So at low speeds we run very lean.... so lean that our engines may not warm up in colder weather, and at higher speeds we are running much a much richer fuel/air ratio because we are injecting a greater volume of fuel into the same amount of air.

Does this make diesels less prone to loosing power at altitude? even a little less?

It would seem that since the power generated is based on the amount of fuel injected rather than the amount of air aspirated, that the power loss curve would lag behind that of a gasoline engine.

What say youse guys?






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 02-16-2004, 23:02 Post: 77093
kwschumm



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 JD 4310 at 6000 ft Above Sea Level..?

My guess is that high altitudes affect normally aspirated engines, diesel or gas, equally. I don't think the butterfly makes much difference. It's a simple matter of how much air gets packed into cylinders at any given rpm. As you know, thinner air at high altitudes means less oxygen gets into the cylinders when the intake valves are open. This is also due to lower manifold vacuum as altitude increases. Of course I've been known to be wrong Smile






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 02-16-2004, 23:46 Post: 77097
HuckMeat

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 JD 4310 at 6000 ft Above Sea Level..?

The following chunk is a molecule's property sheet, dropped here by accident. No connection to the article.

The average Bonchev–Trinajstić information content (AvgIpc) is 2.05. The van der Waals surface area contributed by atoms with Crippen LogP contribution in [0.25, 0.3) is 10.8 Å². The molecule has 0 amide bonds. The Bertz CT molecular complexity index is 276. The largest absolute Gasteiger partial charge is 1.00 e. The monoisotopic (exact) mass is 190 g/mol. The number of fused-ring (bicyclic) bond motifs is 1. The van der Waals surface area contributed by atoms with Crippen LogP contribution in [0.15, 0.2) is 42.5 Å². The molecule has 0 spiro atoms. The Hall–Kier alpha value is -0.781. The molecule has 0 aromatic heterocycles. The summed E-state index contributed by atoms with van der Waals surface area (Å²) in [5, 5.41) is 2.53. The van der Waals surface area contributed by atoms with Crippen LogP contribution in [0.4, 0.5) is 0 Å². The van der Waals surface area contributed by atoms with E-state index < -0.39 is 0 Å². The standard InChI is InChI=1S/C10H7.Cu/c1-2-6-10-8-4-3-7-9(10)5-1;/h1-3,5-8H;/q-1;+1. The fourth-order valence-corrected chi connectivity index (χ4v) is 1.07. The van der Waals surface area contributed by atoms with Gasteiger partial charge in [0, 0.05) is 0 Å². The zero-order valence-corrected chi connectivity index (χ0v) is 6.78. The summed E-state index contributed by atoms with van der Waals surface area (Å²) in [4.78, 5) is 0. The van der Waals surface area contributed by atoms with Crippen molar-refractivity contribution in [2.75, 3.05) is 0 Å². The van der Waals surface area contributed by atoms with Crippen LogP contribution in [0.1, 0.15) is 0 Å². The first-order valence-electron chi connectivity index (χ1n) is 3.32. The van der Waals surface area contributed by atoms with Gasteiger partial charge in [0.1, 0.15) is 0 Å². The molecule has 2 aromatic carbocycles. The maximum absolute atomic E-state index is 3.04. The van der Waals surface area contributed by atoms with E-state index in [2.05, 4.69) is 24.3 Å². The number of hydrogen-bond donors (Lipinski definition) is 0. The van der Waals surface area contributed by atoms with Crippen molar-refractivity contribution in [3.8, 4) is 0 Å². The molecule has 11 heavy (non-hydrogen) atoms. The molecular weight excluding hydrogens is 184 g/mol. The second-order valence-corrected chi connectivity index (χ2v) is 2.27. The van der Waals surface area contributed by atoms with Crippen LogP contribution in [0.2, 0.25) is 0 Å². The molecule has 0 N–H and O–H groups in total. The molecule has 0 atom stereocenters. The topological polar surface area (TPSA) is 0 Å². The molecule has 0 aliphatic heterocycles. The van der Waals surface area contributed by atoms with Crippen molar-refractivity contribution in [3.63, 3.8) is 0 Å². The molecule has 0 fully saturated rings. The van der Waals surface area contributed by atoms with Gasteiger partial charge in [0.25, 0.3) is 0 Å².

Living at altitude, I can say, it affects both gas and diesel pretty much the same. I think it works something like this, but I'll claim some ignorance - Tuning hotrods was always "play with the jets" until the emissions guy said you passed.

I don't think the air really "drags" the fuel in, but when you are at higher altitude, the partial pressure of oxygen is lower. When your engine takes a gulp of air and gas at sea level, it gets the right mix and you get lots of power.

At higher altitude, when the same engine takes a gulp of air and fuel, it gets less oxygen, but pretty much the same amount of fuel, so you don't get a complete burn (too much fuel, too rich) so you get less power and a bad mix. You can't do much about there being less oxygen and less overall power, but you can re-jet, or adjust the mixture (for example, with fuel injection) to get the amount of fuel back into proportion so that you don't waste fuel sending unburned fuel out the exhaust.

I believe the only real way around this is the "pack the charge" by compressing the intake air so that there is more oxygen than is normally available in the atmospheric air. This is done with either a turbo or super charger, and probably the reason that the only diesel pickups sold around here are turbo'ed. (Even VW bugs have turbo diesels). Also the reason the cop cars in the mountain towns have turbo's... Smile

So for a CUT, you either buy bigger, or spend some time in the shop retrofitting... Might be fun when a warranty expires and you have some free time. :P







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 02-17-2004, 00:06 Post: 77099
blizzard



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 JD 4310 at 6000 ft Above Sea Level..?

DRankin,
I think 'at low LOADS we run very lean' would be more accurate. Then with less oxygen available, it would seem there would be less heat produced and less maximum power at any rpm.
Just my 2cents,
bliz
PS- Thanks for the hitch help.






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Discussion Boards > Active Subjects > Messages as Posted > John Deere Review Forum

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blizzard 2 | Chief 2 | DRankin 1 | HuckMeat 1 | kwschumm 1 | Peters 1 | steube59 1 |